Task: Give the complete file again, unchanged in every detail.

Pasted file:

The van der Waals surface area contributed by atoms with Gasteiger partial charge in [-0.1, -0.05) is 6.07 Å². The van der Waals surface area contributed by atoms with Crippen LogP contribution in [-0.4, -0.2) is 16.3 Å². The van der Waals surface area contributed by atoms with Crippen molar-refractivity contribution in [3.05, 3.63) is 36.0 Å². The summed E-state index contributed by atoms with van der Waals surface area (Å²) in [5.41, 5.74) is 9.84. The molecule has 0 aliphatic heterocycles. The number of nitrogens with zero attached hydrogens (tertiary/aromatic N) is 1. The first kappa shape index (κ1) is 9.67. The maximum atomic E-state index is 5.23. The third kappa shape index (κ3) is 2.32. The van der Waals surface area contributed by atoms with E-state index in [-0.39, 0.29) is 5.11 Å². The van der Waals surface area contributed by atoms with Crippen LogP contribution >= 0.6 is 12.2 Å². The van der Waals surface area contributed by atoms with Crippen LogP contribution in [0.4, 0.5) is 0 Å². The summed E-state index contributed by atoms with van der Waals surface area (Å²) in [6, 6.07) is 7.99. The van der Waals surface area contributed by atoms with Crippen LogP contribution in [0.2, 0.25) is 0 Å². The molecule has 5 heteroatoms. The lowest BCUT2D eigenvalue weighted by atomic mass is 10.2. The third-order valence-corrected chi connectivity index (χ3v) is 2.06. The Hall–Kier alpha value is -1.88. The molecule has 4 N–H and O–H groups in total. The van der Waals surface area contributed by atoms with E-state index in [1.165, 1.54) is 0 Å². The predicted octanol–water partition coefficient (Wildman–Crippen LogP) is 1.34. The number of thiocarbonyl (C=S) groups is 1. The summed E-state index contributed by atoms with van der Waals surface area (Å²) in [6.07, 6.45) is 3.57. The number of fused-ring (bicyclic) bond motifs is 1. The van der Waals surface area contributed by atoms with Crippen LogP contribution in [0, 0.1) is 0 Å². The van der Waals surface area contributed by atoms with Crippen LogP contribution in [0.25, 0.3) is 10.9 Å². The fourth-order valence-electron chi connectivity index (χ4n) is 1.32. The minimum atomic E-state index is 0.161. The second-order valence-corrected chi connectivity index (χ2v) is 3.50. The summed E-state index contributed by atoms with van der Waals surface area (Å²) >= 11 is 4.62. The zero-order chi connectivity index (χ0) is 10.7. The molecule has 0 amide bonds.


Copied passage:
The van der Waals surface area contributed by atoms with Gasteiger partial charge in [-0.1, -0.05) is 6.07 Å². The van der Waals surface area contributed by atoms with Crippen LogP contribution in [-0.4, -0.2) is 16.3 Å². The van der Waals surface area contributed by atoms with Crippen molar-refractivity contribution in [3.05, 3.63) is 36.0 Å². The summed E-state index contributed by atoms with van der Waals surface area (Å²) in [5.41, 5.74) is 9.84. The molecule has 0 aliphatic heterocycles. The number of nitrogens with zero attached hydrogens (tertiary/aromatic N) is 1. The first kappa shape index (κ1) is 9.67. The maximum atomic E-state index is 5.23. The third kappa shape index (κ3) is 2.32. The van der Waals surface area contributed by atoms with E-state index in [-0.39, 0.29) is 5.11 Å². The van der Waals surface area contributed by atoms with Crippen LogP contribution >= 0.6 is 12.2 Å². The van der Waals surface area contributed by atoms with Crippen LogP contribution in [0.4, 0.5) is 0 Å². The summed E-state index contributed by atoms with van der Waals surface area (Å²) in [6, 6.07) is 7.99. The van der Waals surface area contributed by atoms with Crippen LogP contribution in [0.2, 0.25) is 0 Å². The molecule has 5 heteroatoms. The lowest BCUT2D eigenvalue weighted by atomic mass is 10.2. The third-order valence-corrected chi connectivity index (χ3v) is 2.06. The Hall–Kier alpha value is -1.88. The molecule has 4 N–H and O–H groups in total. The van der Waals surface area contributed by atoms with E-state index in [1.165, 1.54) is 0 Å². The predicted octanol–water partition coefficient (Wildman–Crippen LogP) is 1.34. The number of thiocarbonyl (C=S) groups is 1. The summed E-state index contributed by atoms with van der Waals surface area (Å²) in [6.07, 6.45) is 3.57. The number of fused-ring (bicyclic) bond motifs is 1. The van der Waals surface area contributed by atoms with Crippen LogP contribution in [0, 0.1) is 0 Å². The van der Waals surface area contributed by atoms with Crippen LogP contribution in [0.25, 0.3) is 10.9 Å². The fourth-order valence-electron chi connectivity index (χ4n) is 1.32. The minimum atomic E-state index is 0.161. The second-order valence-corrected chi connectivity index (χ2v) is 3.50. The summed E-state index contributed by atoms with van der Waals surface area (Å²) >= 11 is 4.62. The zero-order chi connectivity index (χ0) is 10.7. The molecule has 0 amide bonds.